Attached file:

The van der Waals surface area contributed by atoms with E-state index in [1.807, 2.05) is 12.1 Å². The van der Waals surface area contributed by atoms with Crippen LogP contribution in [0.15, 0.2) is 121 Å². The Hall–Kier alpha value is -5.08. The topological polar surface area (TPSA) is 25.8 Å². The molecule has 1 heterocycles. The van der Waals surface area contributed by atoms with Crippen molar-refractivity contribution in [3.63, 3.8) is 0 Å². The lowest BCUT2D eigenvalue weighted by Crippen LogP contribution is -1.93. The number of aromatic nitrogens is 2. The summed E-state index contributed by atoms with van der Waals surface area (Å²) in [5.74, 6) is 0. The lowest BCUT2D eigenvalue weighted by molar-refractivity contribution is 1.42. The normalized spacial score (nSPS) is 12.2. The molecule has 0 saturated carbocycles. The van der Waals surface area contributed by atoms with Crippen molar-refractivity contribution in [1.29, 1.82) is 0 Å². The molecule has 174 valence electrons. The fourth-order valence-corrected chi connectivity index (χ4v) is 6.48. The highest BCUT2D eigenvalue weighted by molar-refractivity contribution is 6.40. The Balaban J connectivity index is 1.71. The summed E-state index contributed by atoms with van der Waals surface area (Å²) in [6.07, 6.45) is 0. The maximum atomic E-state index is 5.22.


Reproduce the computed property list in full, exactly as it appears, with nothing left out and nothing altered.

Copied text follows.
The van der Waals surface area contributed by atoms with E-state index in [1.807, 2.05) is 12.1 Å². The van der Waals surface area contributed by atoms with Crippen LogP contribution in [0.15, 0.2) is 121 Å². The Hall–Kier alpha value is -5.08. The topological polar surface area (TPSA) is 25.8 Å². The molecule has 1 heterocycles. The van der Waals surface area contributed by atoms with Crippen molar-refractivity contribution in [3.63, 3.8) is 0 Å². The lowest BCUT2D eigenvalue weighted by Crippen LogP contribution is -1.93. The number of aromatic nitrogens is 2. The summed E-state index contributed by atoms with van der Waals surface area (Å²) in [5.74, 6) is 0. The lowest BCUT2D eigenvalue weighted by molar-refractivity contribution is 1.42. The normalized spacial score (nSPS) is 12.2. The molecule has 0 saturated carbocycles. The van der Waals surface area contributed by atoms with Crippen molar-refractivity contribution in [1.29, 1.82) is 0 Å². The molecule has 174 valence electrons. The fourth-order valence-corrected chi connectivity index (χ4v) is 6.48. The highest BCUT2D eigenvalue weighted by molar-refractivity contribution is 6.40. The Balaban J connectivity index is 1.71. The summed E-state index contributed by atoms with van der Waals surface area (Å²) in [6.07, 6.45) is 0. The maximum atomic E-state index is 5.22.